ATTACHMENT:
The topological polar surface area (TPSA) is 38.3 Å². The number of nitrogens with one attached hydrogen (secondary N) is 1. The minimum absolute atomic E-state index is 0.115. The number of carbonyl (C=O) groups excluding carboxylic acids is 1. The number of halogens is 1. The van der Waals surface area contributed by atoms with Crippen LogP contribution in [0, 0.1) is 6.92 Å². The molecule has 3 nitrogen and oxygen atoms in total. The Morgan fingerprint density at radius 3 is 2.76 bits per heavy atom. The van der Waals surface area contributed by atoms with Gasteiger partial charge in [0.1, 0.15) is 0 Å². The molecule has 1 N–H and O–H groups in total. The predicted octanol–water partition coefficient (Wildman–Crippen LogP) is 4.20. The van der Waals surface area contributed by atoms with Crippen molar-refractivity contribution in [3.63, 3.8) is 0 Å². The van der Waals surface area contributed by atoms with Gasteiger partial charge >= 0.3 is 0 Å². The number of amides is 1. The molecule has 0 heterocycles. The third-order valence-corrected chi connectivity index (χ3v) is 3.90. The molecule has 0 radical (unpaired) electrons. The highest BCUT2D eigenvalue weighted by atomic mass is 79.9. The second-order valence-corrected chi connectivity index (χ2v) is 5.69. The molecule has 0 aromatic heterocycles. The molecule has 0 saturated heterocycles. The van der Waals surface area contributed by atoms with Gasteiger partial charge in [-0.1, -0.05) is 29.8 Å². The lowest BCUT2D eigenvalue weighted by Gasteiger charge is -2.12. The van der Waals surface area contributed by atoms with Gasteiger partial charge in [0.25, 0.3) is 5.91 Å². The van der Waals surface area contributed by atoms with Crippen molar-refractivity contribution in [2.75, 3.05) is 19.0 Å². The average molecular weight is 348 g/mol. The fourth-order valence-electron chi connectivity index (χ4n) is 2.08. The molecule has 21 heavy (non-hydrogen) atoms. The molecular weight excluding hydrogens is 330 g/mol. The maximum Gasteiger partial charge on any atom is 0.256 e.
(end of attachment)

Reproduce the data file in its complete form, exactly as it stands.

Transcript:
The topological polar surface area (TPSA) is 38.3 Å². The number of nitrogens with one attached hydrogen (secondary N) is 1. The minimum absolute atomic E-state index is 0.115. The number of carbonyl (C=O) groups excluding carboxylic acids is 1. The number of halogens is 1. The van der Waals surface area contributed by atoms with Crippen LogP contribution in [0, 0.1) is 6.92 Å². The molecule has 3 nitrogen and oxygen atoms in total. The Morgan fingerprint density at radius 3 is 2.76 bits per heavy atom. The van der Waals surface area contributed by atoms with Gasteiger partial charge in [0.1, 0.15) is 0 Å². The molecule has 1 N–H and O–H groups in total. The predicted octanol–water partition coefficient (Wildman–Crippen LogP) is 4.20. The van der Waals surface area contributed by atoms with Crippen molar-refractivity contribution in [3.63, 3.8) is 0 Å². The van der Waals surface area contributed by atoms with Gasteiger partial charge >= 0.3 is 0 Å². The number of amides is 1. The molecule has 0 heterocycles. The third-order valence-corrected chi connectivity index (χ3v) is 3.90. The molecule has 0 radical (unpaired) electrons. The highest BCUT2D eigenvalue weighted by atomic mass is 79.9. The second-order valence-corrected chi connectivity index (χ2v) is 5.69. The molecule has 0 aromatic heterocycles. The molecule has 0 saturated heterocycles. The van der Waals surface area contributed by atoms with Gasteiger partial charge in [-0.1, -0.05) is 29.8 Å². The lowest BCUT2D eigenvalue weighted by Gasteiger charge is -2.12. The van der Waals surface area contributed by atoms with Gasteiger partial charge in [0.25, 0.3) is 5.91 Å². The van der Waals surface area contributed by atoms with Crippen molar-refractivity contribution in [2.75, 3.05) is 19.0 Å². The average molecular weight is 348 g/mol. The fourth-order valence-electron chi connectivity index (χ4n) is 2.08. The molecule has 21 heavy (non-hydrogen) atoms. The molecular weight excluding hydrogens is 330 g/mol. The maximum Gasteiger partial charge on any atom is 0.256 e.